"In some ways the Thatcher government was following social trends rather than causing them," he says. You cannot examine the middle class without looking at the "death of the English working class", Parris adds. In economic terms - particularly the Marxist sense of the proletariat - the class is no more, he argues.
Now it's widely believed that the old certainties are gone. One of the old-fashioned signs was accent. The children of the middle class once learned to "speak properly" but not any more, says James.
Even the signifiers are harder to spot, says Robert Opie, founder of the Museum of Brands in London. "By the 1990s you get celebrities taking over as an aspiration from the hope of being middle class," he believes.
Today an employee in a low-wage service sector job might not get their hands dirty. But that doesn't necessarily make them middle class.
And it is debatable whether the cliched signifiers of the middle-class lifestyle really are an accurate picture of the middle class.
Median gross annual income for fulltime employees was £27,000 in 2013, according to the Office for National Statistics. For households with two workers the average income is about £40,000. That may not support what are perceived to be the trappings of being middle class in cultural terms - a Volvo or Audi, foreign holidays to places like Tuscany, clothes from Boden, a subscription to the Week and regular glasses of Prosecco.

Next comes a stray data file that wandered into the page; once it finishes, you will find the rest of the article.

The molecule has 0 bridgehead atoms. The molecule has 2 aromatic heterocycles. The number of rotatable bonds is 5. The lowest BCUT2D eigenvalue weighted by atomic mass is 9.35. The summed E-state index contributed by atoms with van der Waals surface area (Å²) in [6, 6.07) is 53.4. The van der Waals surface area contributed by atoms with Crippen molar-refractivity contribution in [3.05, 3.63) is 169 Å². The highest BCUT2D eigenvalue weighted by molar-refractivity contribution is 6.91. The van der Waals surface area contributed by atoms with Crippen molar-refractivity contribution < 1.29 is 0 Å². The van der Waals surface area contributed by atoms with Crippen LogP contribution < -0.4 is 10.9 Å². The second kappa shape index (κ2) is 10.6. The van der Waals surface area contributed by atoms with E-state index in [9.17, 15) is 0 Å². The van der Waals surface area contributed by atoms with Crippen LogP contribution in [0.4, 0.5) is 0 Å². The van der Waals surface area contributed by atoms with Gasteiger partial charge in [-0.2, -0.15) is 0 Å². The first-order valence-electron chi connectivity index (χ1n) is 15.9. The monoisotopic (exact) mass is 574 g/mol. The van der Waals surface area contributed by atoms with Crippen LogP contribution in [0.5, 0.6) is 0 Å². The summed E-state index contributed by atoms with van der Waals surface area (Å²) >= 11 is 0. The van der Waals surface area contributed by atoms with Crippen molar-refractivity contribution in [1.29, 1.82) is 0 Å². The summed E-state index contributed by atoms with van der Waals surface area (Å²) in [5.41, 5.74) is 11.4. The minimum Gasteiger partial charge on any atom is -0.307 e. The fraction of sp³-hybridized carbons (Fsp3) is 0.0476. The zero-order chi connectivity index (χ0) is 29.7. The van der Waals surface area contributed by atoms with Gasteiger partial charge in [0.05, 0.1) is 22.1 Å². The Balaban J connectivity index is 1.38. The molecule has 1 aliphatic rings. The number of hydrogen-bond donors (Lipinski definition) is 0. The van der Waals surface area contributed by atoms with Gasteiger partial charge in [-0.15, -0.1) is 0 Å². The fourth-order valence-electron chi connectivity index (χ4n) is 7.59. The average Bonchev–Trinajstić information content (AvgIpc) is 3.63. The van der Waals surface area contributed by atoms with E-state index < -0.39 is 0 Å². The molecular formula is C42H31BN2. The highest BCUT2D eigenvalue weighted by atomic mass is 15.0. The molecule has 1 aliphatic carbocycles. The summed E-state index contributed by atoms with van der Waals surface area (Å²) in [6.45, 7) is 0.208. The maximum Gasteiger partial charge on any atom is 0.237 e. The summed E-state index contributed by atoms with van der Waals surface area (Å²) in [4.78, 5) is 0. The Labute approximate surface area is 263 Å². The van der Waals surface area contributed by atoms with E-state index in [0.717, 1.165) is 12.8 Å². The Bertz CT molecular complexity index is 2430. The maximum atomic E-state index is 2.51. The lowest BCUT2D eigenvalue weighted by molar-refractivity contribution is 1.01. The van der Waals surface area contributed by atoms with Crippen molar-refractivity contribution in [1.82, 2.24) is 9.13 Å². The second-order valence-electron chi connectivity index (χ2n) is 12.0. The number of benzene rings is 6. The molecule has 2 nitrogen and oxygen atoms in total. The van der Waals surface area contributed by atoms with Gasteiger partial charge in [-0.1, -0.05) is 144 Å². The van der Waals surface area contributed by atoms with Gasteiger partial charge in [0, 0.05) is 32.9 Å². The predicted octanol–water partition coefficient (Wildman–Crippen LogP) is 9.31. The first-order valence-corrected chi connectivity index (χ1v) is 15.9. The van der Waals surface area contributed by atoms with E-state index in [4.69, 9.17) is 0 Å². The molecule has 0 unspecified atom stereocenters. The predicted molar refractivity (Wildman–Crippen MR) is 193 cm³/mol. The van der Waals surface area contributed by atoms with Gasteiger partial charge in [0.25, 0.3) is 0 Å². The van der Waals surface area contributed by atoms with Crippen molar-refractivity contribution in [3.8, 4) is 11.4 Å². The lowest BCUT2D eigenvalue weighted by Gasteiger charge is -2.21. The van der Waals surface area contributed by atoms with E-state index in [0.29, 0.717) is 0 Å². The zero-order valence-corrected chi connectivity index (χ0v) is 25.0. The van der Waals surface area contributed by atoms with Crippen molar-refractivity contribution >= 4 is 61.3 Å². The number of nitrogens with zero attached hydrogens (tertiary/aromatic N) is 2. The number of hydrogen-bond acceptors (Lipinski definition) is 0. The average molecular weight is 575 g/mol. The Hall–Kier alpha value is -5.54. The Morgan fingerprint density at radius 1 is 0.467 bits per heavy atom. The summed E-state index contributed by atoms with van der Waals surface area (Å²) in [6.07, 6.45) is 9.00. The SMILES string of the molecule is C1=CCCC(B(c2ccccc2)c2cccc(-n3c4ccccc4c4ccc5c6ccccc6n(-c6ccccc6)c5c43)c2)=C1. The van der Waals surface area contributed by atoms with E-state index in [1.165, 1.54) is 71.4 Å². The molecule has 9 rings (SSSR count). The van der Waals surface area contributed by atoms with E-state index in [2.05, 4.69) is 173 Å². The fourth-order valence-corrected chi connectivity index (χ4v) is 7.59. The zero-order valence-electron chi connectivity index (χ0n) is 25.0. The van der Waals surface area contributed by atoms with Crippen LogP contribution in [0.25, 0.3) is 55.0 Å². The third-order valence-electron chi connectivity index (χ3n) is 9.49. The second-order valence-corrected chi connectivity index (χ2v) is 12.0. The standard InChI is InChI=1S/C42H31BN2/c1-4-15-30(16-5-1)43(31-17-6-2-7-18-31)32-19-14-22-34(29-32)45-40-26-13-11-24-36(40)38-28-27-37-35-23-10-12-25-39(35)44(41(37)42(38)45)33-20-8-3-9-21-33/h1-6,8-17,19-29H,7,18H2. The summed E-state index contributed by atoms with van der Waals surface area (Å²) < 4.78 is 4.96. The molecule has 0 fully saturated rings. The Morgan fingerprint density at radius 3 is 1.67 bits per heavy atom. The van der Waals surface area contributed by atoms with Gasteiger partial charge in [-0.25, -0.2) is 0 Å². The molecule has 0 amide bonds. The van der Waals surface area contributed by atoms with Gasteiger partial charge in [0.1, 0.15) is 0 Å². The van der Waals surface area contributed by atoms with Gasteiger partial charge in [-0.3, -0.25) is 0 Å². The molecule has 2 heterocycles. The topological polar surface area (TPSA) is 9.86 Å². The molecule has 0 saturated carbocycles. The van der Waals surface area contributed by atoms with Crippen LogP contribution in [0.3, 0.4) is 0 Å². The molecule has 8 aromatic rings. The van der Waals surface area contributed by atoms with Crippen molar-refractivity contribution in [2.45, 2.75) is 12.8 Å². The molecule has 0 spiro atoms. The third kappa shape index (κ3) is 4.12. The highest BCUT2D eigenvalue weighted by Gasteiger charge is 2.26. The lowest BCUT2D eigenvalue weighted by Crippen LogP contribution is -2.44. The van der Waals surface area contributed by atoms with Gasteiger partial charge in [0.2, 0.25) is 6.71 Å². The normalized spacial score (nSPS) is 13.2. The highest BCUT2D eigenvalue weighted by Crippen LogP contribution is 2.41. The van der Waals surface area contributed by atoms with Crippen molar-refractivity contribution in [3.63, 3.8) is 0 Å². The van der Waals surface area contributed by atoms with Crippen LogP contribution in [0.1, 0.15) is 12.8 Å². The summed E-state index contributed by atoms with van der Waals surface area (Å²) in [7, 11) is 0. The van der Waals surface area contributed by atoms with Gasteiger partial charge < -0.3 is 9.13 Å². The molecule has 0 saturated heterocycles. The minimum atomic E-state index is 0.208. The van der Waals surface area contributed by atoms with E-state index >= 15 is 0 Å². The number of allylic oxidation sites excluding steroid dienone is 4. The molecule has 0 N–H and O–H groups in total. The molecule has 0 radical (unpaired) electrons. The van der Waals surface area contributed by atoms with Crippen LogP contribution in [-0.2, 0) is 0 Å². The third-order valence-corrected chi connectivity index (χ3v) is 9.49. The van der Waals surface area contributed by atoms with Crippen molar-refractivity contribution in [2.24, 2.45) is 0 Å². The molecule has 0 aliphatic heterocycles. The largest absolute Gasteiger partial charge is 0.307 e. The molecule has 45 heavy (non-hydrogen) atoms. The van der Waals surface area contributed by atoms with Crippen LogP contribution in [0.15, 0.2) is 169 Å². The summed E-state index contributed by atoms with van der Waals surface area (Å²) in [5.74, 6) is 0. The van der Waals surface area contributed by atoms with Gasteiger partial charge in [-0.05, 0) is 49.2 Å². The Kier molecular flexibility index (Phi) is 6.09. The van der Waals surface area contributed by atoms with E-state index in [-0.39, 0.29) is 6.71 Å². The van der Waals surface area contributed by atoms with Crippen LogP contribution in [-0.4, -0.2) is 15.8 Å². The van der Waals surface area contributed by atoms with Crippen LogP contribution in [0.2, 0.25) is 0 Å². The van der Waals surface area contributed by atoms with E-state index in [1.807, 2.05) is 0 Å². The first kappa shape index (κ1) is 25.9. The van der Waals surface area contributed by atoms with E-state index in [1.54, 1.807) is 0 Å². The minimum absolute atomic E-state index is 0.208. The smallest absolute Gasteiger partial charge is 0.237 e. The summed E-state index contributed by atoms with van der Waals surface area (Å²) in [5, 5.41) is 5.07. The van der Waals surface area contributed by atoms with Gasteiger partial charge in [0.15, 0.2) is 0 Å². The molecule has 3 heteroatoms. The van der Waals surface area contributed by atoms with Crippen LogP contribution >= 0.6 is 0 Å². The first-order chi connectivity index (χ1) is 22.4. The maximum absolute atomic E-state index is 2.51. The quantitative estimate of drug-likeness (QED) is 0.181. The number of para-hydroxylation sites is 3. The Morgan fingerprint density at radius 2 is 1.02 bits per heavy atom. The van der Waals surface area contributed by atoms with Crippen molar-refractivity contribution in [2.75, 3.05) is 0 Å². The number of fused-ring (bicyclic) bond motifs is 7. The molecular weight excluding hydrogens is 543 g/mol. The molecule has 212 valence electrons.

What we joke about as middle class behaviour is often more accurately associated with the upper middle class, says Dr Jon Lawrence, reader in modern British history at Cambridge University. "A lot of the stereotypes like going skiing are in fact only for that small 10% at most," he says.
There have been attempts to codify the new, more complex class system.
So there isn't just the middle class. There is the lower middle class, the upper middle class and - presumably - a middle middle class.
In April 2013 the BBC teamed up with sociologists and came up with seven new groups. At the top were the "elite". At the bottom were "traditional working class", "emergent service workers" and the "precariat".
In between came the "established middle class", the "technical middle class" and "new affluent workers".
Business and academics have long stratified people by income and profession along the ABCDE scale.
However it's hard to see such technocratic terms catching on in common speech. Perhaps the usefulness of the phrase "middle class" is that it can mean almost whatever you want it to.
Miliband didn't choose the term by accident. Previously he has used the "squeezed middle". To use the label "middle class" and in the pages of the Daily Telegraph suggests he was responding to specific polling advice, Lawrence says.